# lazy evaluation

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- lazy evaluation hey, im fronx. berlin compiler meetup, feb 2014
- innite lists graph reduction bottom normal order redex call by need constant subexpression strictness in an argument sharing leftmost outermost full laziness approximation eager instantiation WHNF thunk
- not - user-code performance optimization - how and why to avoid capture - supercombinators / -lifting - representation in memory - garbage collection - compiler optimizations
- http://research.microsoft.com/en-us/um/people/simonpj/papers/slpj-book-1987/
- semantics strict non-strict vs. evaluation strategy eager lazy
- as a language property
- non-strict expressions can have a value even if some of their subexpressions do not http://www.haskell.org/haskellwiki/Non-strict_semantics
- strict expressions can not have a value even if some of their subexpressions do not http://www.haskell.org/haskellwiki/Non-strict_semantics
- strict expressions can not have a value even if some of their subexpressions do not have a value http://www.haskell.org/haskellwiki/Non-strict_semantics
- not have a value?
- loop :: Int -> Int loop n = 1 + loop n
- loop :: Int -> Int loop n = 1 + loop n repeat :: Int -> [Int] repeat n = n : repeat n ! > repeat 1 [1,1,1,1,1,1,1,1,1,1,1,1,
- how is this useful?
- innite lists are awesome. nat :: [Int] nat = nat' 1 where nat' n = n : nat' (n + 1) ! take 5 (map sqr nat) == [1,4,9,16,25]
- http://mybroadband.co.za/news/wp-content/uploads/2013/03/Barack-Obama-Michelle-Obama-not-bad.jpg
- bottom a computation which never completes successfully http://www.haskell.org/haskellwiki/Bottom
- bottom :: a bottom = bottom undened (throws error)
- take 0 _ = [] take n (x : xs) = x : take (n - 1) xs take n [] = [] ! take 2 (1:1:1:undened) == take 2 (1:1:undened) == [1,1]
- repeat n = n : repeat n ! repeat 1 => 1 : => 1 : 1 : => 1 : 1 : 1 : => 1 : 1 : 1 : 1 :
- repeat n = n : repeat n ! repeat 1 => 1 : => 1 : 1 : Terms approximation, more dened => 1 : 1 : 1 : => 1 : 1 : 1 : 1 : http://en.wikibooks.org/wiki/Haskell/Denotational_semantics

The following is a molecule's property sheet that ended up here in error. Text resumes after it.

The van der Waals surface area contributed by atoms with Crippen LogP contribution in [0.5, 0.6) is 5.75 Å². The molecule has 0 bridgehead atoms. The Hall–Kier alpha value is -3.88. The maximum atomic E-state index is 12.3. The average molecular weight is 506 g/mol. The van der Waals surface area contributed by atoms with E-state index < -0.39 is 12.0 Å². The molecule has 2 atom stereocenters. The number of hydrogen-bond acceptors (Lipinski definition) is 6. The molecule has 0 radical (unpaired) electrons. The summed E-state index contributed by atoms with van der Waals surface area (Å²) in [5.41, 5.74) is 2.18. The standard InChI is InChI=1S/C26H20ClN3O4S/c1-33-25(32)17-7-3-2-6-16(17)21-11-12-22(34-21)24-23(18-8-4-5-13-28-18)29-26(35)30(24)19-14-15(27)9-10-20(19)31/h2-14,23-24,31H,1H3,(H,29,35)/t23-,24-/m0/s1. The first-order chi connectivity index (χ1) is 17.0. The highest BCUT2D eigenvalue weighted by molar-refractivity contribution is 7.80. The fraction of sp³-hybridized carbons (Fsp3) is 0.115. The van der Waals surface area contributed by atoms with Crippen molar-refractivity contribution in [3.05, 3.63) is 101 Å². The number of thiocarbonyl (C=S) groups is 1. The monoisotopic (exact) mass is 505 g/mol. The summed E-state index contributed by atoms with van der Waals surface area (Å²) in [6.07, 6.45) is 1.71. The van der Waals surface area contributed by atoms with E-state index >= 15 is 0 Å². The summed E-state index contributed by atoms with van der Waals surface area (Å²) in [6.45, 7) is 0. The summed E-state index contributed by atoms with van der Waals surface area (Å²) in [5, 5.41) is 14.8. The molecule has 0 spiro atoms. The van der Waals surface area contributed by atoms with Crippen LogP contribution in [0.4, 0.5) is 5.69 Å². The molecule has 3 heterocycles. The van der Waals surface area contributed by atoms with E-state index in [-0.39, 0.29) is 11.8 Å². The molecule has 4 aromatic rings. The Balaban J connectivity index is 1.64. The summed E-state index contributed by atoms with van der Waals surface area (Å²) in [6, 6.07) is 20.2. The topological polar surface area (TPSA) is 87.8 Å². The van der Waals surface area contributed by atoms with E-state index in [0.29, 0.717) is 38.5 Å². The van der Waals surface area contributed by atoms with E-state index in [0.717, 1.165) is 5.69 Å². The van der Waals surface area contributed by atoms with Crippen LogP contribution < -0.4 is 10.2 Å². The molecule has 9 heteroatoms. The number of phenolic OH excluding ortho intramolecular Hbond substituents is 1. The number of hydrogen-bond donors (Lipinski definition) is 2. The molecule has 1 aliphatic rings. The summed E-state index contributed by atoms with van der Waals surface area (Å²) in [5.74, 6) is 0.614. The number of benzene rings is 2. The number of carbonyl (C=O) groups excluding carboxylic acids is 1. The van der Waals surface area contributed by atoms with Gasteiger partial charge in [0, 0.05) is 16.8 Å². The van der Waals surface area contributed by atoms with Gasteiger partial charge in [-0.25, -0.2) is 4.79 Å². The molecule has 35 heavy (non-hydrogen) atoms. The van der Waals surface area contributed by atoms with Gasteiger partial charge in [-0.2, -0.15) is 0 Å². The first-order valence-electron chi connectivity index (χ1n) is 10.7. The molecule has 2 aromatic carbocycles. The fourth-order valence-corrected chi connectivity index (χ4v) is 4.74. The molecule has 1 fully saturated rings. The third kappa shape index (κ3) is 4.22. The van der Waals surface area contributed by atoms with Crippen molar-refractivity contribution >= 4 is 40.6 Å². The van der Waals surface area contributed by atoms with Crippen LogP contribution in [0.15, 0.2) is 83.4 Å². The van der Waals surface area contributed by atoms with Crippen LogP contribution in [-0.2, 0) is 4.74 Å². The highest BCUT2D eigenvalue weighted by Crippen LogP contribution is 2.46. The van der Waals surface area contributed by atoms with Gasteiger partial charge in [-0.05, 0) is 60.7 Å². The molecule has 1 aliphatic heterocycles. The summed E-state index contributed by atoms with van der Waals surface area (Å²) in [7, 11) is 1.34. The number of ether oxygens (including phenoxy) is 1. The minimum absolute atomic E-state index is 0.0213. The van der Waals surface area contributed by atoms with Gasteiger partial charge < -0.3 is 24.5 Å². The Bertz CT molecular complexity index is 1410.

- strict / non-strict functions
- a function is strict i f=
- strictness of functions id = x . x (x.x)= strict
- strictness of functions one = x . 1 (x.1)=1 non-strict
- strictness of functions second = x y . y (xy.y) 2=2 strict in its 2nd argument non-strict in its 1st argument
- repeat n = n : repeat n Question: ! repeat 1 => 1 : => 1 : 1 : => 1 : 1 : 1 : Is repeat strict or non-strict (lazy)? => 1 : 1 : 1 : 1 :
- repeat n = n : repeat n ! repeat = : repeat
- repeat n = n : repeat n ! repeat = : repeat strict
- one x = 1 one = 1 non-strict
- evaluation strategies
- rst x y = x lazy eager rst 1 (loop 2) rst 1 (loop 2) => =>
- rst x y = x eager lazy rst 1 (loop 2) rst 1 (loop 2) => rst 1 (2 + (loop 2)) =1 => rst 1 (2 + (2 + (loop 2))) =
- rst x y = x lazy eager rst 1 (loop 2) rst 1 (loop 2) => rst 1 (2 + (loop 2)) =1 => rst 1 (2 + (2 + (loop 2))) = redex: reducible expression
- rst x y = x lazy eager rst (loop 1) 2 rst (loop 1) 2 => rst (1 + (loop 1)) 2 => loop 1 => rst (1 + (1 + (loop 1))) 2 => 1 + (loop 1) = => 1 + (1 + (loop 1)) =
- nat n = n : nat (n + 1) lazy eager nat 1 nat 1 => =>
- nat n = n : nat (n + 1) eager lazy nat 1 nat 1 => 1 : nat (1+1) = 1 : nat (1 + 1) => 1 : nat 2 => 1 : 2 : nat (2 + 1) = the function is still strict! lazy evaluation allows you to look at intermediate results, though.
- nat n = n : nat (n + 1) eager lazy nat 1 nat 1 => 1 : nat (1+1) = 1 : nat (1 + 1) => 1 : nat 2 => 1 : 2 : nat (2 + 1) = Question: How do you dene the point where it has to stop?
- weak head normal form expression head is one of: - variable data object built-in function lambda abstraction http://research.microsoft.com/en-us/um/people/simonpj/papers/slpj-book-1987/